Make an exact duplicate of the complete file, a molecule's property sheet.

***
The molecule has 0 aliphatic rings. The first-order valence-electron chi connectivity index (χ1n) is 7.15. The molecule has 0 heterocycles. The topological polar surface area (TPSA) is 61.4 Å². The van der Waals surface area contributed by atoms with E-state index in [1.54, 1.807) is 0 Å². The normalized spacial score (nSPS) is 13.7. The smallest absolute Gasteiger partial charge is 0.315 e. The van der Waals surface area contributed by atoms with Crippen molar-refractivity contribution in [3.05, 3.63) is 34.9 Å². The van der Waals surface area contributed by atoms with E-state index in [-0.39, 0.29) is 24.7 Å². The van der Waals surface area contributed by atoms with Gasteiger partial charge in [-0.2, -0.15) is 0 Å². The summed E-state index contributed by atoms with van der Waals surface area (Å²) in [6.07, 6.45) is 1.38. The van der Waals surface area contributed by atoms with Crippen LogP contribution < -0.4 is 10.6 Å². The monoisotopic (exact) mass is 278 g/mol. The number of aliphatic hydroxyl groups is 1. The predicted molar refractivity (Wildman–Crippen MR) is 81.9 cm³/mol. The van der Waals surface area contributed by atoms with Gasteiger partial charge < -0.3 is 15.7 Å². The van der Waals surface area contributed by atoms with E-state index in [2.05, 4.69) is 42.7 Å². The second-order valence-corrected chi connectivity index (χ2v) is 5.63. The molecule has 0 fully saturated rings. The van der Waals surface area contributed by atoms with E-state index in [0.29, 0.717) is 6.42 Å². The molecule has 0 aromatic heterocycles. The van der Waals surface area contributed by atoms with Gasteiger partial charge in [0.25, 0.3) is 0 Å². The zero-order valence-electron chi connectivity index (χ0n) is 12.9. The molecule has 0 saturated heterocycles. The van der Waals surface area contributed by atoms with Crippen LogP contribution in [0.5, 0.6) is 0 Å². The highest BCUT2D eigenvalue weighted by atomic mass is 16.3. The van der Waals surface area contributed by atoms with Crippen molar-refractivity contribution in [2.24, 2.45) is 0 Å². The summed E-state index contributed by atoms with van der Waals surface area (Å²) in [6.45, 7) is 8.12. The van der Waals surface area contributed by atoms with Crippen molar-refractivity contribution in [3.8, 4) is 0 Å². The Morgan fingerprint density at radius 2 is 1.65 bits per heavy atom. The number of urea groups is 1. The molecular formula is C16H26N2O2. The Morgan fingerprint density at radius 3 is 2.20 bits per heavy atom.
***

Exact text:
The molecule has 0 aliphatic rings. The first-order valence-electron chi connectivity index (χ1n) is 7.15. The molecule has 0 heterocycles. The topological polar surface area (TPSA) is 61.4 Å². The van der Waals surface area contributed by atoms with E-state index in [1.54, 1.807) is 0 Å². The normalized spacial score (nSPS) is 13.7. The smallest absolute Gasteiger partial charge is 0.315 e. The van der Waals surface area contributed by atoms with Crippen molar-refractivity contribution in [3.05, 3.63) is 34.9 Å². The van der Waals surface area contributed by atoms with E-state index in [-0.39, 0.29) is 24.7 Å². The van der Waals surface area contributed by atoms with Gasteiger partial charge in [-0.2, -0.15) is 0 Å². The summed E-state index contributed by atoms with van der Waals surface area (Å²) in [6.07, 6.45) is 1.38. The van der Waals surface area contributed by atoms with Crippen LogP contribution < -0.4 is 10.6 Å². The monoisotopic (exact) mass is 278 g/mol. The number of aliphatic hydroxyl groups is 1. The predicted molar refractivity (Wildman–Crippen MR) is 81.9 cm³/mol. The van der Waals surface area contributed by atoms with Gasteiger partial charge < -0.3 is 15.7 Å². The van der Waals surface area contributed by atoms with E-state index in [2.05, 4.69) is 42.7 Å². The second-order valence-corrected chi connectivity index (χ2v) is 5.63. The molecule has 0 fully saturated rings. The van der Waals surface area contributed by atoms with E-state index in [0.29, 0.717) is 6.42 Å². The molecule has 0 aromatic heterocycles. The van der Waals surface area contributed by atoms with Gasteiger partial charge in [0.25, 0.3) is 0 Å². The zero-order valence-electron chi connectivity index (χ0n) is 12.9. The molecule has 0 saturated heterocycles. The van der Waals surface area contributed by atoms with Crippen LogP contribution in [0.5, 0.6) is 0 Å². The highest BCUT2D eigenvalue weighted by atomic mass is 16.3. The van der Waals surface area contributed by atoms with Crippen molar-refractivity contribution in [2.24, 2.45) is 0 Å². The summed E-state index contributed by atoms with van der Waals surface area (Å²) in [6.45, 7) is 8.12. The van der Waals surface area contributed by atoms with Crippen molar-refractivity contribution in [3.8, 4) is 0 Å². The Morgan fingerprint density at radius 2 is 1.65 bits per heavy atom. The number of urea groups is 1. The molecular formula is C16H26N2O2. The Morgan fingerprint density at radius 3 is 2.20 bits per heavy atom.